“It’s understood that the entrepreneur, and others in the innovation ecosystem, will reinvest the money they’ve earned and the lessons they’ve learned back into their communities. They’re highly likely to grow another business,” she says.
The report catalogues the diaspora of Navman, Peter Maire’s navigation technology venture which was sold to a US buyer in 2004 for $100m. Maire used the proceeds of the sale to invest in a range of enterprises including health tech company Orion Health and GPS crystal maker Rakon, with varying success. Navman itself spawned several businesses including fleet management specialist ERoad and marine electronics firm Navico.
Growing the Pie quotes leading lights of the New Zealand innovation sector, such as Stephen Tindall. Overseas sales are part of New Zealand transitioning from a nation of farmers and SMEs to people who think about how to grow global companies, he says. “When we exit them, then obviously we use the profits to grow more of them, so it’s a whole ecosystem. I really do believe we should just keep pouring petrol on the fire, and don’t be scared about selling shares offshore.”
Andrew Simmonds is a commercial lawyer who specialises in startups and raising capital. “I do think that publication is entirely political,” he says.
“I think it’s designed to address nervousness, or to provide cover, because in the upcoming Budget they’re going to announce major further investment in the venture capital sector.
“That’s my reading of the tea leaves, that there is going to be an effort made to re-stimulate the creation of professional venture capital funds in New Zealand.”
The nervousness is because this involves the government investing tens of millions of taxpayer dollars in companies that could still potentially be sold offshore
“I agree with what Callaghan Innovation is saying. We shouldn’t worry about that, because that creates tremendous benefits back to the New Zealand economy, not only through the capital but through the expertise that grows and is repeated in the application of new ventures,” Simmonds says.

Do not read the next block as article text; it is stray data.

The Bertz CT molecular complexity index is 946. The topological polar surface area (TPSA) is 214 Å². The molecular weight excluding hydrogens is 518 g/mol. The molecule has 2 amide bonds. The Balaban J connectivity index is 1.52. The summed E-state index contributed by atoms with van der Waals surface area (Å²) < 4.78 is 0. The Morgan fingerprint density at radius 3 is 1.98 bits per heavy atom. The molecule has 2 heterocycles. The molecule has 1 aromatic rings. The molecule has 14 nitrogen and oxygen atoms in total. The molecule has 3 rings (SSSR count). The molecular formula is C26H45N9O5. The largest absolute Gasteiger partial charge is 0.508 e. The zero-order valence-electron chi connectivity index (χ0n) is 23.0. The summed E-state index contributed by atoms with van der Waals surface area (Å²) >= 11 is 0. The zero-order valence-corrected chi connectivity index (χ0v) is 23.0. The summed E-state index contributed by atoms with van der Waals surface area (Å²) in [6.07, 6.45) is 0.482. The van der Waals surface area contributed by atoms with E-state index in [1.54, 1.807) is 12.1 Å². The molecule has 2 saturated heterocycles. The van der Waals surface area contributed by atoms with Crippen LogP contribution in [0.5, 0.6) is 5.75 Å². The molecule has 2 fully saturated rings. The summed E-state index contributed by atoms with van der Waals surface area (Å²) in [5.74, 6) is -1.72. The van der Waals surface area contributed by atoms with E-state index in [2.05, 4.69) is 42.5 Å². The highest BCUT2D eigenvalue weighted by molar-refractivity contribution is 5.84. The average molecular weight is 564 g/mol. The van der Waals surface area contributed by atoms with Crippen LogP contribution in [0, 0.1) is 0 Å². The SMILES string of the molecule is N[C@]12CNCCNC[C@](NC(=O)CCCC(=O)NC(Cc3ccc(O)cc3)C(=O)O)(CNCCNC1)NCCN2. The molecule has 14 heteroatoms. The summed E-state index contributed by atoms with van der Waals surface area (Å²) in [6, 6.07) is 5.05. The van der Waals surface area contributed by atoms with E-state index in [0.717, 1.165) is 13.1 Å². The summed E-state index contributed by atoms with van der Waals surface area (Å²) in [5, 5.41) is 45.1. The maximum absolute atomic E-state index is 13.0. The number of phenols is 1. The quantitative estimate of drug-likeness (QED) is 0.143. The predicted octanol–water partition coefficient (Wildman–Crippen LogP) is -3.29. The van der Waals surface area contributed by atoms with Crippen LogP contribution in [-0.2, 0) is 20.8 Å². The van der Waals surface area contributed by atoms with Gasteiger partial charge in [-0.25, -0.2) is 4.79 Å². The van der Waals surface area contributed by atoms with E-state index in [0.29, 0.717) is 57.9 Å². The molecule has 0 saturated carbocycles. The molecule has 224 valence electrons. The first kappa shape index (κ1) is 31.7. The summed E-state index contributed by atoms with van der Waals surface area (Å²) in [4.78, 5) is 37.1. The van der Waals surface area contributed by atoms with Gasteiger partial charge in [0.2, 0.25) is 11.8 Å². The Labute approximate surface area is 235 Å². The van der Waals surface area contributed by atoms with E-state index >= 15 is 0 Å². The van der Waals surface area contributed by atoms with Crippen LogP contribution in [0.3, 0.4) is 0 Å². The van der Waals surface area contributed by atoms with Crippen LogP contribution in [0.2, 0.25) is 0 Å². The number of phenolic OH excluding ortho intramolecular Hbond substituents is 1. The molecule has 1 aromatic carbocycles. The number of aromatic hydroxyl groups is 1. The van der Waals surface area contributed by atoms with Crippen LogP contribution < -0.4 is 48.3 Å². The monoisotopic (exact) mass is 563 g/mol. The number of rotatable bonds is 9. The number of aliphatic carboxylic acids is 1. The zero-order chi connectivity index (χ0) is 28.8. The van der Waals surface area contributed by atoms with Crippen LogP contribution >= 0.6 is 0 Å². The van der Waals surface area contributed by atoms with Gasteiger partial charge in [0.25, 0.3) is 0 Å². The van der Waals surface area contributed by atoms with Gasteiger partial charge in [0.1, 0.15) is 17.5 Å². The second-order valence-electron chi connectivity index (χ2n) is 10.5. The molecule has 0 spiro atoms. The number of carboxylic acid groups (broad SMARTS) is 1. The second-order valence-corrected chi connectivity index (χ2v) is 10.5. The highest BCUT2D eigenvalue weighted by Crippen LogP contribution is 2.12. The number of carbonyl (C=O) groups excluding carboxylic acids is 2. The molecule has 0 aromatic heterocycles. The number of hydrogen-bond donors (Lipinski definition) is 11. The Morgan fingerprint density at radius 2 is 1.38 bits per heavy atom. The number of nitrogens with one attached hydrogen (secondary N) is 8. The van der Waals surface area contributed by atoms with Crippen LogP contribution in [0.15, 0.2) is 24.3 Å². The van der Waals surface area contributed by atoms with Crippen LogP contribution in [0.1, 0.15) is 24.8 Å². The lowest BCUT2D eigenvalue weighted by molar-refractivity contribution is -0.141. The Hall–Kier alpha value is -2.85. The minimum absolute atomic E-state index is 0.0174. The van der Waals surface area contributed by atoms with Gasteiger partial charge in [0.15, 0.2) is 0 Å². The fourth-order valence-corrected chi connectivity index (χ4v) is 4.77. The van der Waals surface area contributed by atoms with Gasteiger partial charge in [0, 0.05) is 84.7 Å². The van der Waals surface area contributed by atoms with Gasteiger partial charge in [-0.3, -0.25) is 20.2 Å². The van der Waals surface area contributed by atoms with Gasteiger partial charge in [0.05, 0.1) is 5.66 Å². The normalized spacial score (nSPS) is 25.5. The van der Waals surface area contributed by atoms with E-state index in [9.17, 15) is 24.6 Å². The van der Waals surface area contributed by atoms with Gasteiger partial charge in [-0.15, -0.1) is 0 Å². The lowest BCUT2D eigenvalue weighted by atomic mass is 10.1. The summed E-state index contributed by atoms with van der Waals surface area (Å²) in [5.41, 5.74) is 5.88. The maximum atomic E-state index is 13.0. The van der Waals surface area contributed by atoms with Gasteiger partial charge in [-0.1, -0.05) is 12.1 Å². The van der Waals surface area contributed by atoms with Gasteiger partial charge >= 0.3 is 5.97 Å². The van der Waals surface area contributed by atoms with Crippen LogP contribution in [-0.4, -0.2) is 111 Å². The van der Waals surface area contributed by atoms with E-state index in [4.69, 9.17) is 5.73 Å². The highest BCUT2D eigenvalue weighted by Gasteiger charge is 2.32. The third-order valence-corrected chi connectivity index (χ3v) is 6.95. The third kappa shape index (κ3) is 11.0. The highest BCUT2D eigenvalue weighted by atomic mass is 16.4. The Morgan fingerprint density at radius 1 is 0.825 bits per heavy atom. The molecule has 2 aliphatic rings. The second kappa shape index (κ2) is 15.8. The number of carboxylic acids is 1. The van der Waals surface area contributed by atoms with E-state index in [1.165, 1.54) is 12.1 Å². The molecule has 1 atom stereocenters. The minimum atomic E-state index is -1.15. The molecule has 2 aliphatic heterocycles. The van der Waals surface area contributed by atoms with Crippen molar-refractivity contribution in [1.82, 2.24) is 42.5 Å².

“That’s the whole basis of Silicon Valley, of the Israeli incubation system, and the emerging Singapore system.”
A local venture capital industry won’t get going without some form of government stimulation, but it’s not like promising firms can’t find funding, he says. International VCs are getting more and more interested in New Zealand companies, particularly our creative business-to-business software solutions such as Xero.
“The capital can be found generally, eventually,” Simmonds says. “It is just a missed opportunity if we don’t do it (create a local VC sector).”
Government sources are coy on the prospect of an upcoming announcement. A spokesperson for Finance Minister Grant Roberson said the details of the May 30 Budget were still being finalised and it wasn’t possible to say whether there would be anything in it regarding NZVIF.
Callaghan Innovation’s Crone acknowledges growing NZ firms face a funding gap, particularly when they reach that crucial point of needing to raise between $2m to $20m, and that many are forced to cede control to overseas investors before they’re ready.
Solutions to the funding gap are complex, and while governments can have a role “ultimately the private sector needs to be the one that addresses it because that’s where the biggest returns are”, Crone says.
Meanwhile National revenue spokesperson Paul Goldsmith says his party is set to discuss initiatives for stimulating the venture capital sector.
“I think there is an opportunity for government to play a role, and the legitimate debate is how far that extends. That’s something we’re going to be openly debating in our policy process in the second half of this year.”